Bipartisan Senate leaders agreed Tuesday to limit debate on a long-sought budget deal -- setting up a vote on the package Wednesday, according to Democrats -- and clear other key items off the chamber's to-do list before senators leave for a five-week Senate recess.
Senators began a long series of nighttime procedural votes on judges and executive branch nominees including President Donald Trump's choice for UN ambassador, Kelly Craft. Final confirmation votes for many of the judges are expected Wednesday. Democrats said Republicans would not reach their goal of confirming 19 district court judges before the recess, and those remaining judges would have to wait until September to be confirmed.
Meanwhile, Senate Republican leaders continued their aggressive whip the vote count on the spending caps and debt limit agreement, with an eye towards ensuring in passes with the support of at least half the GOP conference, unlike when it passed out of the House last week with most Republicans voting against it.
"We are in the process of working that vote," Sen. John Thune, the second-ranking GOP leader and whip, when asked by CNN if he expects a majority of Senate Republicans to vote for the bill. "I'm hopeful and optimistic that when the time comes, we'll have the votes to get it done."
Senate Majority Leader Mitch McConnell is working to convince rank-and-file members to back the bill because it has a big increase in defense spending, a top GOP priority, and because Trump backs it.
"Given the realities of divided government, it is a strong deal that achieves my Republican colleagues' and my No. 1 priority: Continuing to invest seriously in rebuilding the readiness of our Armed Forces and modernizing them to meet the challenges of today," McConnell said. "The Trump administration has negotiated their way to a major win on defense. The House has passed the compromise legislation. The President is ready and waiting to sign it."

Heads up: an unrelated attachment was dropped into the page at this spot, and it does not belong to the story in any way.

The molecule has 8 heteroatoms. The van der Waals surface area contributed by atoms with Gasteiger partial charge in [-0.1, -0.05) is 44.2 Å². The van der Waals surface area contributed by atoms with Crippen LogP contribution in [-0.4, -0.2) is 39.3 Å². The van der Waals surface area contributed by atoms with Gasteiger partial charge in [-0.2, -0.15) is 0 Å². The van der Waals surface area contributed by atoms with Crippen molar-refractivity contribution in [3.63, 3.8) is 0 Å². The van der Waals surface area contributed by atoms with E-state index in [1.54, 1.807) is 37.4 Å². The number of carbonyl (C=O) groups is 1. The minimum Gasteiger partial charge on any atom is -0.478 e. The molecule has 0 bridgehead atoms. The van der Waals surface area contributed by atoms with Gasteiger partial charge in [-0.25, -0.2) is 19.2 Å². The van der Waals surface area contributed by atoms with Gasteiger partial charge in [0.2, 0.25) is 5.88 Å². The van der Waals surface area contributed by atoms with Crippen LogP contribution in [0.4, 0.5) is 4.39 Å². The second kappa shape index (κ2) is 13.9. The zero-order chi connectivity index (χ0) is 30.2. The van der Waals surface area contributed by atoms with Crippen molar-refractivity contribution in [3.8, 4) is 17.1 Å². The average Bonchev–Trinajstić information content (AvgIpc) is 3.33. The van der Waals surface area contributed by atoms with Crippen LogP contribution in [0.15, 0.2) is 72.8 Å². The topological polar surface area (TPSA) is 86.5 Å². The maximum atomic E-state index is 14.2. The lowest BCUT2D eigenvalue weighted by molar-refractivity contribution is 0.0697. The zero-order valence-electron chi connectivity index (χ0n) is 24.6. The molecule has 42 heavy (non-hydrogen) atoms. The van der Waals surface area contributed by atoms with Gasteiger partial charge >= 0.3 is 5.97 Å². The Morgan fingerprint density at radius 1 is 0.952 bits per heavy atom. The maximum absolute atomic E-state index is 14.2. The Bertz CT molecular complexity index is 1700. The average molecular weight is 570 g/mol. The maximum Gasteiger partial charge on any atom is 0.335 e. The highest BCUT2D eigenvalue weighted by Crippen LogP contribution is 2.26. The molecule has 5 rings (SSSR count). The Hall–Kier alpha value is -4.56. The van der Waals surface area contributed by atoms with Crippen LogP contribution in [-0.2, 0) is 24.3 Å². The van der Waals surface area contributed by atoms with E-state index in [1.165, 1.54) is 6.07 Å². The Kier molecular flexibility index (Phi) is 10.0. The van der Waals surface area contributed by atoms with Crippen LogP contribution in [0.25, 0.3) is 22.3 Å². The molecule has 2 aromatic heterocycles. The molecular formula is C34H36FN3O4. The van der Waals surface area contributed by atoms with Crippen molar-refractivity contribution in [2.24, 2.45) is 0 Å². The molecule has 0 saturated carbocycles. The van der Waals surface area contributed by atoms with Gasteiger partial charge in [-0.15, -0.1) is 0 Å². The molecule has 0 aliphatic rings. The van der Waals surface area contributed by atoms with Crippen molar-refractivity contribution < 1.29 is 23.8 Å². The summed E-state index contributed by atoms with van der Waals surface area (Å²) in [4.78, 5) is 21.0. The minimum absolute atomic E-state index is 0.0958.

But many conservative Republicans worry the package is just too expensive.
"At the end of the day, there's tremendous amounts of new spending, way over and above what we need to secure our national defense," said freshman Sen. Josh Hawley, a Republican from Missouri. "I think it's irresponsible and not for any clear purpose beyond the defense portion, which I support."
The job of wrangling "yes" votes got harder for GOP leaders when Sen. John Kennedy, a Republican from Louisiana, who was leaning against the bill, announced publicly he would vote "no."
"It does add additional money for defense," Kennedy said. "But I view if from a different perspective. I think we could have done a much better job, or at least tried harder, to save money."
Kennedy predicted the bill will pass but couldn't say if more than half his GOP colleagues would support it.
"Yeah, I just don't know with how many Republican votes," he said. "I think you'll see more than just a handful vote against it for the reasons I just articulated."
Sen. Cory Gardner, a Republican from Colorado up for reelection, said he is concerned "it's just a lot of money and at some point, things become so free, we can't afford it."
One GOP senator on the fence acknowledged that some of his colleagues would like to vote against it to publicly demonstrate they are fiscally prudent while privately hoping it passes so there can be orderly governing out of Washington.
"There are a lot of people who will vote 'no' who hope to heck it passes," said the senator who did not want to be identified.
Exact timing of the vote on the budget deal is not locked in yet but is expected to be announced by McConnell sometime Wednesday.